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Liquefied Natural Gas (LNG)

LNG stands for liquefied natural gas. It is natural gas cooled to roughly -267° F at normal air pressure. It is odorless, non-toxic, non-corrosive and less dense than water.

Natural gas is the cleanest burning fossil fuel. It produces less emissions and pollutants than either coal or oil. As a liquid, LNG in not explosive LNG vapor will only explode if an enclosed space. LNG vapor is only explosive if within the flammable range of 50%-15% when mixed with air.

The conversion of natural gas into liquid is called liquefaction and is achieved through refrigeration. Liquefaction reduces the volume by approximately 600 times, making it more economical to transport between continents in specially designed ships. 

LNG is converted back to gas by passing the liquid through vaporizers that warm it. Both processes are performed using advanced technologies with a proven safety record.

Natural gas is composed primarily of methane (typically, at least 90%), but may also contain ethane, propane and heavier hydrocarbons. Small quantities of nitrogen, oxygen, carbon dioxide, sulfur compounds, and water may also be found in "pipeline" natural gas. The liquefaction process removes the oxygen, carbon dioxide, sulfur compounds, and water. The process can also be designed to purify the LNG to almost 100% methane.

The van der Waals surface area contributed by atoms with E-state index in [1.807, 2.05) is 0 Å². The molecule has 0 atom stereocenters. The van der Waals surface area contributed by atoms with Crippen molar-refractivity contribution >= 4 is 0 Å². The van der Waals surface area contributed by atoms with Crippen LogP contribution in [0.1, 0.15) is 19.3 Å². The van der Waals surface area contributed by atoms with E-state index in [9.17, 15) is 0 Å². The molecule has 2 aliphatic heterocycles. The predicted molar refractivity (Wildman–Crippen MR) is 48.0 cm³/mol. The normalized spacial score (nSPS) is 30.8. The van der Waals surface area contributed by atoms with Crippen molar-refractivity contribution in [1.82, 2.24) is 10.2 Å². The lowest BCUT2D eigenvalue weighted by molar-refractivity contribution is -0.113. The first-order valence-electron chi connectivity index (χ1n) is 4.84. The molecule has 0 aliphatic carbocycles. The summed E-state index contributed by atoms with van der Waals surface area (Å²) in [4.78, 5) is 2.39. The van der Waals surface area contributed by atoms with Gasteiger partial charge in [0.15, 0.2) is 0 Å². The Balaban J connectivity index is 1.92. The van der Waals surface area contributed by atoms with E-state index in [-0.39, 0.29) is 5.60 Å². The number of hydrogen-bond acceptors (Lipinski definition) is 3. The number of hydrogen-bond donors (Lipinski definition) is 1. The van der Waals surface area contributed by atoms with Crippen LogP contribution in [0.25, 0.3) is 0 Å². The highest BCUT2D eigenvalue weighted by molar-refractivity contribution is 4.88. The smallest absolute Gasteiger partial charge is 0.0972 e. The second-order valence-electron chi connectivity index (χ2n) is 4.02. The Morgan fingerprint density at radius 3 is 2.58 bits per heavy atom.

Large investments in the building of gas liquefaction plants and liquefied natural gas receiving terminals in recent years have created a genuine global market place for LNG. As the importance of LNG in the commodities market will continue to increase in the future, accessing reliable market intelligence is, and will be, crucial for market participants. The LNG sector is a relatively recent, and logical, progression for our gas alliance. This is a market which has gained increasing significance in recent years. Around 85% of LNG is sold on long-term contracts.

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